Other items of gear War comes into possession of, such as a grappling hook and portal gun, each serve a significant purpose in the game, and often grant you access to previously inaccessible locations in the game world. Combined with some Prince of Persia-like platforming, the latter puzzles are truly memorable and will test your usage of the tools acquired up to that point. In many ways, the game feels more accomplished as an adventure game than it does as a frenetic hack 'n' slash, with War's mountable phantom horse Ruin giving the game yet another piece of the classic Zelda pie.
As in Zelda, the game is partially open-world, but features a number of massive locations that serve as dungeons, each delivering a big reward upon completion. There's a considerable amount of backtracking at times, which is common in games of this type, but might not be what you're expecting if you thought Darksiders was another formulaic hack 'n' slash. Gladly you can quick travel between the main areas in the game world using serpent holes, opened once you complete the game's first big quest, saving you considerable time.
Vulgrim, a monster who serves as the demon version of Resident Evil 4's trader, pops up at set posts around the world, offering rewards for special artefacts and selling new weapons, moves and Wrath powers in exchange for collected souls - the game's currency, released from all defeated enemies and found in special chests. As and when you come across them, weapon enhancements can be applied to each weapon, granting such bonuses as increased damage, extra souls harvested, accelerated weapon experience and more. You're able to customise War to suit your play-style, whether it be enhancing your weapons to earn extra souls and therefore the ability to buy new items and abilities, or going for the more brute force approach, sacrificing some extra souls in favour of being able to take down enemies more easily.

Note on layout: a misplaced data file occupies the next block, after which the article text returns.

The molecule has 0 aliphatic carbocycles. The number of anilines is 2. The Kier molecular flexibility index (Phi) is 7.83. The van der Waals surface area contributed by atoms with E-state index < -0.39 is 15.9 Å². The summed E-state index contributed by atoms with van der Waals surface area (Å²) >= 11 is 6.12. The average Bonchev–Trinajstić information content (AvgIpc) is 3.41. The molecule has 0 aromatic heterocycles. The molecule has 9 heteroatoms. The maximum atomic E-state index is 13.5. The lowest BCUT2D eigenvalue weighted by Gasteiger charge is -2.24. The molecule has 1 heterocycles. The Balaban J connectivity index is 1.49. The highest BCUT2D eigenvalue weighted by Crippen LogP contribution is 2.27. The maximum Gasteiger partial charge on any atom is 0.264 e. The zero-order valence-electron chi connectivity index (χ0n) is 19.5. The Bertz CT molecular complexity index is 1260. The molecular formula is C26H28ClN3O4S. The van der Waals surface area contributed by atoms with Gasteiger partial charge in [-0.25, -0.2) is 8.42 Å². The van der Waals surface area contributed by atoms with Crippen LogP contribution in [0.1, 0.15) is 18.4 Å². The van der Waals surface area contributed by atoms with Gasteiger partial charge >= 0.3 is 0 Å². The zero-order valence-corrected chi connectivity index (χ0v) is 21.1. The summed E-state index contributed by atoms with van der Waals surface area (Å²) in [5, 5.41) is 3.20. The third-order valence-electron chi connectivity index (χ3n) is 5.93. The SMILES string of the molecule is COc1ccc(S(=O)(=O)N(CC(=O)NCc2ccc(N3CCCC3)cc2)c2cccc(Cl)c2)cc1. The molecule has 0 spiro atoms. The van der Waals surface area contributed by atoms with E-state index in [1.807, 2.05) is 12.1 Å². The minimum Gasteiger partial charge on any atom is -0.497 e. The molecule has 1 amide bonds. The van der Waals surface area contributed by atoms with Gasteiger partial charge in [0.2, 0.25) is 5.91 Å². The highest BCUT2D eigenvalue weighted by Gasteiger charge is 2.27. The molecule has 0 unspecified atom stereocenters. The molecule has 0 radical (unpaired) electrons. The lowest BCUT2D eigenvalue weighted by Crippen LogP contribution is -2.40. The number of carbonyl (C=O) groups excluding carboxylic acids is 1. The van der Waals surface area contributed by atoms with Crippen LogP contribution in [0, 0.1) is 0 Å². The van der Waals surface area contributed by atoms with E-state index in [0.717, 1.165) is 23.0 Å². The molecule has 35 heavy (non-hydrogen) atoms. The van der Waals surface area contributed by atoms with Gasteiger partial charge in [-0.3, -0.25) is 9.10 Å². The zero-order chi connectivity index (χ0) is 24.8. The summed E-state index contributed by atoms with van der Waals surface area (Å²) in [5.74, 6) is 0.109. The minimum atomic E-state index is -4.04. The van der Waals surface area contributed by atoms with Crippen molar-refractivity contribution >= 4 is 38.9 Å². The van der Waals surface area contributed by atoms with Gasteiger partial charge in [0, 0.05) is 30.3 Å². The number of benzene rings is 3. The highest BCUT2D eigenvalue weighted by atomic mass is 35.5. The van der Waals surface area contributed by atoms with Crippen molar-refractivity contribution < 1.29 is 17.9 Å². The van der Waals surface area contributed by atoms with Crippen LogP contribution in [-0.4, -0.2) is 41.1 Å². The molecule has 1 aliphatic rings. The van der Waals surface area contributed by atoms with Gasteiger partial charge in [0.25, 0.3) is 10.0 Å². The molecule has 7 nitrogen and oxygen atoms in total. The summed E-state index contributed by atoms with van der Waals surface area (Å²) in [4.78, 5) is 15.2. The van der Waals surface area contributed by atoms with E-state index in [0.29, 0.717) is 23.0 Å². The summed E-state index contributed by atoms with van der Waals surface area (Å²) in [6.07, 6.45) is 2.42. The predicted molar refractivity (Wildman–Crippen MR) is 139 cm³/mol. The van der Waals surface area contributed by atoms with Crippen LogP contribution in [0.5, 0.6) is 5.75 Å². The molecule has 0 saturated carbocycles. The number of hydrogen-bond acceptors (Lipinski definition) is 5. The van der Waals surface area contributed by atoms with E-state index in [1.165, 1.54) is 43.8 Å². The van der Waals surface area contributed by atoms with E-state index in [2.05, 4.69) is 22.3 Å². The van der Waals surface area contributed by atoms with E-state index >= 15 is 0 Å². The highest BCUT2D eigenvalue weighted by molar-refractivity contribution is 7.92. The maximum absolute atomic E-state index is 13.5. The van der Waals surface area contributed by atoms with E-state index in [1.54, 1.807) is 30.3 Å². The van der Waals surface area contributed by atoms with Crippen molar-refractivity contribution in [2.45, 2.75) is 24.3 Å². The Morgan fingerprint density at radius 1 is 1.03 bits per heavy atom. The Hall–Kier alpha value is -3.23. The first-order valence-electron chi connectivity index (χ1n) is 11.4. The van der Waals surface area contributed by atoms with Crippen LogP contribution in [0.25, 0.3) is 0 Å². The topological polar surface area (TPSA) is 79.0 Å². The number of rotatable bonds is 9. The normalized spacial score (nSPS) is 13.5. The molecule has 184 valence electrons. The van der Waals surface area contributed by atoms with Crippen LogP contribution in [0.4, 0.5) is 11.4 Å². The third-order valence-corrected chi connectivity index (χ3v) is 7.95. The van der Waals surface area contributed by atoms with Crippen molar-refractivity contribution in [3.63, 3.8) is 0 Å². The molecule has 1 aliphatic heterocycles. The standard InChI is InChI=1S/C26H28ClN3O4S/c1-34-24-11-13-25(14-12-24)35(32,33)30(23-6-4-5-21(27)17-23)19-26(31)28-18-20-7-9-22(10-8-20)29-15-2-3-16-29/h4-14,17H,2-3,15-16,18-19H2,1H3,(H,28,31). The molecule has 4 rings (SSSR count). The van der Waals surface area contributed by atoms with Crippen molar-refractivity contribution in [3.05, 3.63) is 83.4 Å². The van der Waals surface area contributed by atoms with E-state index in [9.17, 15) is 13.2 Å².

Post-apocalyptic worlds are rarely beautiful, but Vigil Games has managed just that with Darksiders. Yes, the world has been torn apart, but the impressive use of colour throughout (you'll see more than shades of grey and brown here), the vast landscapes, giant enemies and general sense of scale makes for one of the most striking looking games of this generation. It's not as whiz-bang as some other current offerings, at times appearing a little dated, but its style is unquestionably superb.
On consoles the game suffered from a fair amount of frame rate trouble and some screen tearing, partly fixed thanks to a patch, but on PC you needn't have any of these issues if you have a decent spec. With the game running at a resolution of 1680x1050, even the now fairly modest office machine managed to cope with little to no problems. Some PC gamers will find the lack of advanced graphical options an insult to their platform - with only resolution and v-sync being available in the menu - but most people will be too involved in the game to notice.
War as a character also pales in comparison to Hamill's Watcher and the mega demons you encounter, but on the whole it's hard not to be sucked into the game world. Everything is accompanied by a brilliant musical score that conveys the sense of inter-realm war perfectly, being both epic and doom-heavy, and the voice acting is uniformly excellent.
Darksiders deserves attention. As a new franchise it does so many things right and should find a place for itself in a massively crowded market. If War was a more engaging character and the combat more refined, Darksiders would stand as one of the contenders for game of the year. Even so, it's a highly entertaining, 15 hour plus adventure, with some gorgeous visuals, devilish puzzles and exciting action. Fingers crossed the sequel will build on this very impressive debut.